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Air Force nullifies former sergeant's reprimand


Veteran had spoken out against anthrax vaccinations

By ESTEBAN PARRA, The News Journal

A lawsuit filed three years ago by a retired Air Force sergeant stationed in Dover who spoke out against the military's anthrax vaccination program was settled when the Pentagon agreed Thursday to remove a reprimand it placed on his otherwise spotless military record.

The Department of Defense confirmed that the letter of reprimand given to retired Staff Sgt. Jason A. Adkins, 35, after he challenged the program was "deemed to be of no effect," Adkins' attorney Stephen J. Neuberger said Friday.

"My client is gratified that this long chapter of his life is finally over and is elated that his flawless military record has finally been restored," Neuberger said. "He wishes to thank his family for standing by him and God for answering his prayers. Jason looks forward to focusing his energies on his family as well as his lawn care business in Smyrna."

Although the reprimand would not have affected his military benefits, Neuberger said the reproach was a blemish on a distinguished record that could affect future jobs.

"When you put it in writing, in a formal letter of reprimand, that's a big black mark on your career," he said.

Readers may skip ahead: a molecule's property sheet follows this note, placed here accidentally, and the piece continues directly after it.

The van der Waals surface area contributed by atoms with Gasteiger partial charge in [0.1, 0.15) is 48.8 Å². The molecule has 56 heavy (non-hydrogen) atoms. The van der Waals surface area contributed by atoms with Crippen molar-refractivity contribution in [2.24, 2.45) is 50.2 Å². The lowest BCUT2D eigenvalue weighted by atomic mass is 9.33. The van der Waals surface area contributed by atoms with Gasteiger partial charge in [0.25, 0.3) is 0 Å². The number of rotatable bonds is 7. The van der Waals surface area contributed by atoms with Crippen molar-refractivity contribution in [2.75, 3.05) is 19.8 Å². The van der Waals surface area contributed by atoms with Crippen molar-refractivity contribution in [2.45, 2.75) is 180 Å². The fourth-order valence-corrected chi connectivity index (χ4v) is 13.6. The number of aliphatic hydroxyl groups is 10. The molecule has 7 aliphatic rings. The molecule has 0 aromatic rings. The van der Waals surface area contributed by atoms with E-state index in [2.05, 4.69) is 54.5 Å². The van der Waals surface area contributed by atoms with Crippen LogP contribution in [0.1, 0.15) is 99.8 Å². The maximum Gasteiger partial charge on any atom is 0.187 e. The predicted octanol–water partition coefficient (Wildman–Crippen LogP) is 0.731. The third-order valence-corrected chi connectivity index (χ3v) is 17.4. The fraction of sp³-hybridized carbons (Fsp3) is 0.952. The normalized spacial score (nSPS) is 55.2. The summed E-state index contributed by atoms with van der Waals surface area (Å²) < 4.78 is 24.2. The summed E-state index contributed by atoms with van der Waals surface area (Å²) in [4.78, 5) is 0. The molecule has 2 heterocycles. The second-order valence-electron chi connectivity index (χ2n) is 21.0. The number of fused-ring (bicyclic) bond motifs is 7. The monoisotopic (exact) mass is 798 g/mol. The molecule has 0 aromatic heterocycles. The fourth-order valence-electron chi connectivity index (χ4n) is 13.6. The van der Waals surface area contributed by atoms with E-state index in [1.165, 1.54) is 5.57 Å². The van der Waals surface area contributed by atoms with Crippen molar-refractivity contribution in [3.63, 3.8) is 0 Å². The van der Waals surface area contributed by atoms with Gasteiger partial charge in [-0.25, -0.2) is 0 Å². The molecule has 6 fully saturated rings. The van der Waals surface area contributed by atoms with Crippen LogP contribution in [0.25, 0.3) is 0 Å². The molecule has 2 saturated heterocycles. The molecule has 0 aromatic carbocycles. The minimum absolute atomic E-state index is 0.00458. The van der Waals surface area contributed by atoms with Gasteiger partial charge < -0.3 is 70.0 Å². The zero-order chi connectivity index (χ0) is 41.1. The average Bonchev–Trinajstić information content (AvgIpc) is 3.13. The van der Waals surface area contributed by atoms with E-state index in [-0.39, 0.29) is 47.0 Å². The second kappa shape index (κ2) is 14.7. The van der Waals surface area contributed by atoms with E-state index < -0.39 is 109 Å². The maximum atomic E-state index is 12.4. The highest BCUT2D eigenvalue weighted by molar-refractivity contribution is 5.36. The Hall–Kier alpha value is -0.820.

Adkins, a decorated 14-year veteran who flew on C-5s into Baghdad, sued Air Force officials, including former Dover Air Force Base commander Col. John Pray Jr. and former Secretary of Defense Donald Rumsfeld in 2004.

In his suit, Adkins said he suffered retaliation after speaking out against the vaccination program.

His lawsuit mentioned a series of articles about the anthrax program published by The News Journal in October 2004. Adkins alleges commanders "were angered and displeased by the media scrutiny" and shortly thereafter, when he complained to a flight surgeon about headaches he thought were linked to the vaccine, he was reprimanded and grounded, ending his career, as an example to others.

Dover Air Force personnel referred questions to the Pentagon. Officials there were not available to comment Friday.

Adkins retained Wilmington's Neuberger firm, as well as The Rutherford Institute, a nonprofit civil liberties law firm that specializes in defending constitutional and human rights.

While the suit sought to restore Adkins' record and prevent further retaliation, Neuberger and The Rutherford Institute hoped it would help repeal the Feres Doctrine, a decades-old Supreme Court opinion that prevents service members from suing the government for injuries received in the military.

The Feres Doctrine remains.

Investigative reporter Lee Williams contributed to this story. Contact Esteban Parra at 324-2299 or eparra@delawareonline.com.